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Incumbents hold on to seats; millage fails

Cedar Springs Public Schools Board President Joe Marckini and trustee Jeff Gust held on to their seats in Tuesday’s election, with challenger Misti Bowser coming in a close third. Gust received 868 votes (41 percent); Marckini received 671 (32 percent); and Bowser received 576 votes (27 percent).
The sinking fund millage for repairs was defeated with 684 NO votes to 629 YES votes—a difference of only 55 votes.
School officials say that they are looking at $2 million in cuts this next year, and that the passage of the millage would have helped keep cuts away from students. Superintendent Ron McDermed said that the vote puts them back at square one. “I think the advisory committee came up with as conservative of a plan as they could,” he said. “The question now is, how do we continue to maintain repairs while facing state cuts? They keep taking more and more away.”
McDermed explained that the board’s thinking in approving the proposal was “do we want to cut things for kids? The answer was no. But we’ll move forward now the best we can, and keep kids in focus as much as we can.”
He said that if the millage had been approved, they were looking at spending $500,000 a year on repairs and maintenance to infrastructure and roads. That money will now have to come out of the general fund. Cedar Springs is unique as school districts go, because they have miles of road through the campus, and don’t sit on a public street.
Noting the low turnout at the polls, McDermed said they need to have a conversation with the community about the proposal to see if this result is what they really wanted. “I’d like to listen to people who were opposed and find out what they have to say. If it looks like this result is definitely what the majority wishes, we’ll abide by what they decide.”
If it looks like the majority of people want the millage, but just didn’t turn out to vote or didn’t understand what they were voting on, or just plain didn’t know about it, there is the possibility it could be brought back to the ballot in November.

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13 Responses to “Incumbents hold on to seats; millage fails”

  1. Valiket says:

    Why is it that when a millage fails the board thinks that people mistakenly voted the wrong way or didn`t understand what they were voting on so will have to be brouht up for a vote again but if the millage passes there is no suggestion that people voted mistakenly the wrong way and no suggestion that we vote again to see if the millage should be repealed, funny isn`t it? I for one knew exactly how I was voting.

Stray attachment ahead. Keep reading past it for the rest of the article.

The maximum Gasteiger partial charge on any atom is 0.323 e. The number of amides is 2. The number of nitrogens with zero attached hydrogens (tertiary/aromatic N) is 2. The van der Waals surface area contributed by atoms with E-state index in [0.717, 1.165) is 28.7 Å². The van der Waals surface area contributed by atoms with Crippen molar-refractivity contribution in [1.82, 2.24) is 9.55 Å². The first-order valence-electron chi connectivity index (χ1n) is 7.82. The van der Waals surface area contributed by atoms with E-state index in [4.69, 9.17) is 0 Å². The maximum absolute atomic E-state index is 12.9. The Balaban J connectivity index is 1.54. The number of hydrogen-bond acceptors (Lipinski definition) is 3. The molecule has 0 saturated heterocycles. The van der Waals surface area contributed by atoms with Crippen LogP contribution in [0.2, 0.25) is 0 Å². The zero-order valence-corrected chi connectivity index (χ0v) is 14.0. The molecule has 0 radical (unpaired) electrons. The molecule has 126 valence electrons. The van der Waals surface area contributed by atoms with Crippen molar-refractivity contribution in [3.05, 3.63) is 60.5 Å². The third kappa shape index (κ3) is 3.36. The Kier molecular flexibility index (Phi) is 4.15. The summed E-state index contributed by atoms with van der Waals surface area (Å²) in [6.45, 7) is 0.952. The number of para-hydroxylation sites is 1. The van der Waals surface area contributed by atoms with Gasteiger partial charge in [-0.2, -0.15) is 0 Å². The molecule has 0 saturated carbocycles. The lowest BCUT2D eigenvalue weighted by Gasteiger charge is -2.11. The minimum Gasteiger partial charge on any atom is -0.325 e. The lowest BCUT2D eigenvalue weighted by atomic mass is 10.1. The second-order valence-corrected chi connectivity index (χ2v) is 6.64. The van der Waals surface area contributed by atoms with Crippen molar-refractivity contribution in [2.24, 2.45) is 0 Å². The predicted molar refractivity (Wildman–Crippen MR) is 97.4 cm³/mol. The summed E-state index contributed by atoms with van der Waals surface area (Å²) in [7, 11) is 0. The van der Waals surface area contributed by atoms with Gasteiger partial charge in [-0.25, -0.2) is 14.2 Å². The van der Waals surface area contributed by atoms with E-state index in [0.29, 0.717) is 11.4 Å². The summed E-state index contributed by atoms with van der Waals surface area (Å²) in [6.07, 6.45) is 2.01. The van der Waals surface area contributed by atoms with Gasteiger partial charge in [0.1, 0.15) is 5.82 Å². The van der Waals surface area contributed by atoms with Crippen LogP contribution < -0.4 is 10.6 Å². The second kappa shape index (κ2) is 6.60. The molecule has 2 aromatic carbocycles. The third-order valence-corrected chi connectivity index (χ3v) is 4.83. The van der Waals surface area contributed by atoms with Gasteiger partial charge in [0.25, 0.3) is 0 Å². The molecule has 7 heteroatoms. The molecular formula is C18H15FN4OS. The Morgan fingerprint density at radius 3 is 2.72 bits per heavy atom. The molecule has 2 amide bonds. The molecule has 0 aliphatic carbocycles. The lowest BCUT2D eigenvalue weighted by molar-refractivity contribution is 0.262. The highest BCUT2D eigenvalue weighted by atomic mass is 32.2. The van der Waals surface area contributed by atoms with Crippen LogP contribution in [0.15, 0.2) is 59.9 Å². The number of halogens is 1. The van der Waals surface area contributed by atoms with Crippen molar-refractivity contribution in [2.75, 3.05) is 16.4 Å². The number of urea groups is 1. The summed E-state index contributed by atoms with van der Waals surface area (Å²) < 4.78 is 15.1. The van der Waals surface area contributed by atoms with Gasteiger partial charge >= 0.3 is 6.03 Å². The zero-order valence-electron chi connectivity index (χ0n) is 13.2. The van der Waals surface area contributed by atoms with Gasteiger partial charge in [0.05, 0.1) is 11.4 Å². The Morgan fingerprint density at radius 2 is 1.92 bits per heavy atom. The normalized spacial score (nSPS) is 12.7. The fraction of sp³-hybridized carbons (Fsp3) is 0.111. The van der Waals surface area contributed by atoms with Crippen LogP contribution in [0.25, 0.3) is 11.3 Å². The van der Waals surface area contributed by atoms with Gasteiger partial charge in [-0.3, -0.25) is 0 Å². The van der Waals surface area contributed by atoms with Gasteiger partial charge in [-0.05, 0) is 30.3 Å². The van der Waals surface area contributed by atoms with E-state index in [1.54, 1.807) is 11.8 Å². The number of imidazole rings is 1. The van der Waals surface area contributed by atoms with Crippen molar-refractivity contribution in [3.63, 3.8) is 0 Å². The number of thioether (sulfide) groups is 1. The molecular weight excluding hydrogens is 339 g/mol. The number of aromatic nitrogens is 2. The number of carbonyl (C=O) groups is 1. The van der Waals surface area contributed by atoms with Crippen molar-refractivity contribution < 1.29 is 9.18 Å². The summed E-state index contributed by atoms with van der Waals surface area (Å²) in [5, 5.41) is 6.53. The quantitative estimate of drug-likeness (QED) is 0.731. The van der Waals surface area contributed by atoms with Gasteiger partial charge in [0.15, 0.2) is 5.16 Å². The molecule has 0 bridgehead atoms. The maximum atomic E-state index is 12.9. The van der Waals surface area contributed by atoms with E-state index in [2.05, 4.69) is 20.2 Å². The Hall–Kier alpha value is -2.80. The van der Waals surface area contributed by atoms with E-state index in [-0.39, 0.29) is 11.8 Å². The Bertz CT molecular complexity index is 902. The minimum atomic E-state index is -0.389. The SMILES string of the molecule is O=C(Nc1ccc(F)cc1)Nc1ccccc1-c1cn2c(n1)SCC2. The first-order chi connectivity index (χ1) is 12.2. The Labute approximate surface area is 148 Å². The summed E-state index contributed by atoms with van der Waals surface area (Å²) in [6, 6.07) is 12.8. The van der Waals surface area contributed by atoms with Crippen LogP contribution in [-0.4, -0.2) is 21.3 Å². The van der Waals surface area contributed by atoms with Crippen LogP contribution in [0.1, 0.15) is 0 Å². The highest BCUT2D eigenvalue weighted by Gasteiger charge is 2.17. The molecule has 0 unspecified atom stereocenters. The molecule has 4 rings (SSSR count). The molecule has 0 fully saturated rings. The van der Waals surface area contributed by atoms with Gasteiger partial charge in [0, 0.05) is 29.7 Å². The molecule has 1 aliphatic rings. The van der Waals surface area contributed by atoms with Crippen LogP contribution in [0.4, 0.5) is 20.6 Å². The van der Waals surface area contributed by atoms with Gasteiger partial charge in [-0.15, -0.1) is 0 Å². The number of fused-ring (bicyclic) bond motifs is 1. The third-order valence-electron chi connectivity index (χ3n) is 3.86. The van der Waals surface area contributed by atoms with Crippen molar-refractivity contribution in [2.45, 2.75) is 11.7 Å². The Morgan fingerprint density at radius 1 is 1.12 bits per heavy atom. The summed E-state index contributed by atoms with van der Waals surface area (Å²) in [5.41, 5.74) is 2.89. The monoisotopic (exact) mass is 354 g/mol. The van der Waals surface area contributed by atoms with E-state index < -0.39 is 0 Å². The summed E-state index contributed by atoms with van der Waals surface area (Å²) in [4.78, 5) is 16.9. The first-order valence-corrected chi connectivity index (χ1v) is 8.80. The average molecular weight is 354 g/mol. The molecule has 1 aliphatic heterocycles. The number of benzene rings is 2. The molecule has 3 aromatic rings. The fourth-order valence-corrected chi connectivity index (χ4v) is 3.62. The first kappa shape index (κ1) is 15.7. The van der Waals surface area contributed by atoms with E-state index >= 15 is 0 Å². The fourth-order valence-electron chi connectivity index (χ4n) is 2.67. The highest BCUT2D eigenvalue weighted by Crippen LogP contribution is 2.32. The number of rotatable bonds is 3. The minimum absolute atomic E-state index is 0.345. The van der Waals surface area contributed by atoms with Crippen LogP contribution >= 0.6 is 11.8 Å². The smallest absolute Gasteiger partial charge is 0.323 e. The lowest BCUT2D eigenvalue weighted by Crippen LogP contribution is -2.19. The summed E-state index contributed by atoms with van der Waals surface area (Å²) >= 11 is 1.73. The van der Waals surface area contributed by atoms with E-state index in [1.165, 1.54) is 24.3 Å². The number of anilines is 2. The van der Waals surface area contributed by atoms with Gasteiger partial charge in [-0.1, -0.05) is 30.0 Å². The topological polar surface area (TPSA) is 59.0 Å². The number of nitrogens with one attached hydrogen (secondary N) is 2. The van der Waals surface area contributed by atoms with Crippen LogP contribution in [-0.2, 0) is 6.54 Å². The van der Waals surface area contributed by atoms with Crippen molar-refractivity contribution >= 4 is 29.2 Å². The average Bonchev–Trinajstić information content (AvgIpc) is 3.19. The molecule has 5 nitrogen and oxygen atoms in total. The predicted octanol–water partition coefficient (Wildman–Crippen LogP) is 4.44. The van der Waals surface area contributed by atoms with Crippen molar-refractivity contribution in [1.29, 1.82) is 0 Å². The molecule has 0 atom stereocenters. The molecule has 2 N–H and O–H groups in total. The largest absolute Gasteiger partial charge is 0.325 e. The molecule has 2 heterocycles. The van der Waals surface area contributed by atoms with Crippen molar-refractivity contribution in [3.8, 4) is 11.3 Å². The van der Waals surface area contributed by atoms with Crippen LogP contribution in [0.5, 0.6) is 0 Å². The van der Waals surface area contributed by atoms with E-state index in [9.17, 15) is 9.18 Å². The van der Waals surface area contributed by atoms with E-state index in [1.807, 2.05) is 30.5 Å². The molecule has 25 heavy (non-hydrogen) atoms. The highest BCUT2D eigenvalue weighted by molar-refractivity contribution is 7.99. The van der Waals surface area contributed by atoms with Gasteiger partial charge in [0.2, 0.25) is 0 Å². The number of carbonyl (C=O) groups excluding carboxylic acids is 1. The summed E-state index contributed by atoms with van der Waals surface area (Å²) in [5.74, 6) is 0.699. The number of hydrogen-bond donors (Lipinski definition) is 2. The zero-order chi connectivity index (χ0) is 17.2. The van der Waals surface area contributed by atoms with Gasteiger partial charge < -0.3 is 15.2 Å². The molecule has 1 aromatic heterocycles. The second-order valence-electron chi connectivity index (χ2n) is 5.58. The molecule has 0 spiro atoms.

(Cedar springs schools are unique in that they have a lot of roads on campus)who was the mental heavy weight that designed this layout anyway with total disregard for the costs of maintenance and upkeep? I have lived in this community for over sixty years and have watched the school system grow and sprawl over an area almost as large as the city that supports it with total disregard for the costs down the road when things start to go into disrepair so don`t act surprised when people turn your request for more money down.

    As a small business owner it really upsets me when everyone working at the school makes more money a year than I do working half as many hours a year and it is people like myself that are paying their bloated wages and benefits so don`t tell the public that you don`t want to cut education of the children when you have a vast area that could receive cuts other than the childrens education.

    Busing for sports to other counties comes to mind, astroturf? in high school? is this really necessary? Are these expenses necessary for education? I don`t think so, we didn`t have this when I want to school and yes I did go to the Cedar springs school system.
    How about eliminating all of the bells and whistles and get back to what school is supposed to be and that would be graduating students that can read, write and have a good understanding of math with these skills as grown ups they will be able to survive lifes trials and tribulations.

  2. Trisha says:

    I personally voted NO becasue I can’t afford to pay anymore on my mortgage right now. I am spending 500 dollars a month to go to work in just gas and I just can’t spend more right now. I know the kids don’t deserve to have more cuts but like the other person who commented why not make cuts on busing to sports and administrative staff (not the teachers). That football stadium we had to have a few years ago isn’t something we needed. The old field was just fine. It’s still there and still gets used. We could have spent that millage money on something better than a football stadium. Budget cuts suck but everyone is struggling right now and everyone has to think about their family and how they are going to support them. Maybe next year but not right now.